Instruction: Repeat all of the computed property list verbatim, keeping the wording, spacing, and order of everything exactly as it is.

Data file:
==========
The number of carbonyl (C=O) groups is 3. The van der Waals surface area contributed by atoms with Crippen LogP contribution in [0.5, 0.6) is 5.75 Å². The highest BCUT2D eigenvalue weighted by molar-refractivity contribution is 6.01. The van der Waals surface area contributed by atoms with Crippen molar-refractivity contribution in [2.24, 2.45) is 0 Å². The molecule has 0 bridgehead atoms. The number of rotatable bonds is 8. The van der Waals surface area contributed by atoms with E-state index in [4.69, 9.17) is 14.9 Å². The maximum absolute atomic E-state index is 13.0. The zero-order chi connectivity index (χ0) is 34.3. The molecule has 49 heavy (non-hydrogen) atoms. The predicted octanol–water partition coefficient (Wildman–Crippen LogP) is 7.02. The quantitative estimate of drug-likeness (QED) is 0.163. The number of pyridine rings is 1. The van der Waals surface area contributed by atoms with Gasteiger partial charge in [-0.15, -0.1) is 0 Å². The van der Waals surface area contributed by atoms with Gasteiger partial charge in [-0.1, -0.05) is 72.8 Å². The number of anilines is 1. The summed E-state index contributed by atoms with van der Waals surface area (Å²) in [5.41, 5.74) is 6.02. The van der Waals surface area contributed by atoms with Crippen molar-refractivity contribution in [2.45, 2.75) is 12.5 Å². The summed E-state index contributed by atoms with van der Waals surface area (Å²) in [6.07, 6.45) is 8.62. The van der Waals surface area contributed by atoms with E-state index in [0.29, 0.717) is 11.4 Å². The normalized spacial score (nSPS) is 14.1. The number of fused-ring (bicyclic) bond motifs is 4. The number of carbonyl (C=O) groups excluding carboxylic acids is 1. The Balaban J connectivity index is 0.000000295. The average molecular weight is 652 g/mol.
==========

The number of carbonyl (C=O) groups is 3. The van der Waals surface area contributed by atoms with Crippen LogP contribution in [0.5, 0.6) is 5.75 Å². The highest BCUT2D eigenvalue weighted by molar-refractivity contribution is 6.01. The van der Waals surface area contributed by atoms with Crippen molar-refractivity contribution in [2.24, 2.45) is 0 Å². The molecule has 0 bridgehead atoms. The number of rotatable bonds is 8. The van der Waals surface area contributed by atoms with E-state index in [4.69, 9.17) is 14.9 Å². The maximum absolute atomic E-state index is 13.0. The zero-order chi connectivity index (χ0) is 34.3. The molecule has 49 heavy (non-hydrogen) atoms. The predicted octanol–water partition coefficient (Wildman–Crippen LogP) is 7.02. The quantitative estimate of drug-likeness (QED) is 0.163. The number of pyridine rings is 1. The van der Waals surface area contributed by atoms with Gasteiger partial charge in [-0.15, -0.1) is 0 Å². The van der Waals surface area contributed by atoms with Gasteiger partial charge in [-0.1, -0.05) is 72.8 Å². The number of anilines is 1. The summed E-state index contributed by atoms with van der Waals surface area (Å²) in [5.41, 5.74) is 6.02. The van der Waals surface area contributed by atoms with Crippen molar-refractivity contribution in [2.45, 2.75) is 12.5 Å². The summed E-state index contributed by atoms with van der Waals surface area (Å²) in [6.07, 6.45) is 8.62. The van der Waals surface area contributed by atoms with E-state index in [0.29, 0.717) is 11.4 Å². The normalized spacial score (nSPS) is 14.1. The number of fused-ring (bicyclic) bond motifs is 4. The number of carbonyl (C=O) groups excluding carboxylic acids is 1. The Balaban J connectivity index is 0.000000295. The average molecular weight is 652 g/mol.